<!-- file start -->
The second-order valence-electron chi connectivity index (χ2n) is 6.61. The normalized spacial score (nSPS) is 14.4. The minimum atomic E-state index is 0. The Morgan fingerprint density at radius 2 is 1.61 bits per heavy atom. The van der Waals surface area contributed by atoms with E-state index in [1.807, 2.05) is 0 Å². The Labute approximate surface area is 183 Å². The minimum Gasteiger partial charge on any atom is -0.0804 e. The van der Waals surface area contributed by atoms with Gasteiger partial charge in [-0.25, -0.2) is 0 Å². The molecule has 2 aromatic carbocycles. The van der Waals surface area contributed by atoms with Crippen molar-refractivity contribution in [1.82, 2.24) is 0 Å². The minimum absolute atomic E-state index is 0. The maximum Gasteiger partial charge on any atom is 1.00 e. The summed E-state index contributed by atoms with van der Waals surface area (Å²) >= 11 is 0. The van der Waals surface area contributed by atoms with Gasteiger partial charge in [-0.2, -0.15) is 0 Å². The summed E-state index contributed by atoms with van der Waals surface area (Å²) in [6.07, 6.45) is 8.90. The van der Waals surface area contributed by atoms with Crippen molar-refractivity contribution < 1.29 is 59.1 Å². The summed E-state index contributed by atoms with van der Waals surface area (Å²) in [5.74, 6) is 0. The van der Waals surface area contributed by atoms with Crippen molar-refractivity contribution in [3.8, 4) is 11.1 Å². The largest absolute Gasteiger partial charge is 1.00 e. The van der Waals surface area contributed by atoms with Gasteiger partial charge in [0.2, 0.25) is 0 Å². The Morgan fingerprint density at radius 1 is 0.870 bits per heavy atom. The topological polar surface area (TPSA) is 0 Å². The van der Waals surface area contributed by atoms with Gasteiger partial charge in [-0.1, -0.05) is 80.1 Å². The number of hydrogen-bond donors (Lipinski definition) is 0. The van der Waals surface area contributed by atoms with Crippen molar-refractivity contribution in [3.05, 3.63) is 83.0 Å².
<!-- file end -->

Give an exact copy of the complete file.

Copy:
The second-order valence-electron chi connectivity index (χ2n) is 6.61. The normalized spacial score (nSPS) is 14.4. The minimum atomic E-state index is 0. The Morgan fingerprint density at radius 2 is 1.61 bits per heavy atom. The van der Waals surface area contributed by atoms with E-state index in [1.807, 2.05) is 0 Å². The Labute approximate surface area is 183 Å². The minimum Gasteiger partial charge on any atom is -0.0804 e. The van der Waals surface area contributed by atoms with Gasteiger partial charge in [-0.25, -0.2) is 0 Å². The molecule has 2 aromatic carbocycles. The van der Waals surface area contributed by atoms with Crippen molar-refractivity contribution in [1.82, 2.24) is 0 Å². The minimum absolute atomic E-state index is 0. The maximum Gasteiger partial charge on any atom is 1.00 e. The summed E-state index contributed by atoms with van der Waals surface area (Å²) >= 11 is 0. The van der Waals surface area contributed by atoms with Gasteiger partial charge in [-0.2, -0.15) is 0 Å². The summed E-state index contributed by atoms with van der Waals surface area (Å²) in [6.07, 6.45) is 8.90. The van der Waals surface area contributed by atoms with Crippen molar-refractivity contribution < 1.29 is 59.1 Å². The summed E-state index contributed by atoms with van der Waals surface area (Å²) in [5.74, 6) is 0. The van der Waals surface area contributed by atoms with Crippen molar-refractivity contribution in [3.8, 4) is 11.1 Å². The largest absolute Gasteiger partial charge is 1.00 e. The van der Waals surface area contributed by atoms with Gasteiger partial charge in [0.2, 0.25) is 0 Å². The Morgan fingerprint density at radius 1 is 0.870 bits per heavy atom. The topological polar surface area (TPSA) is 0 Å². The van der Waals surface area contributed by atoms with Gasteiger partial charge in [-0.1, -0.05) is 80.1 Å². The number of hydrogen-bond donors (Lipinski definition) is 0. The van der Waals surface area contributed by atoms with Crippen molar-refractivity contribution in [3.05, 3.63) is 83.0 Å².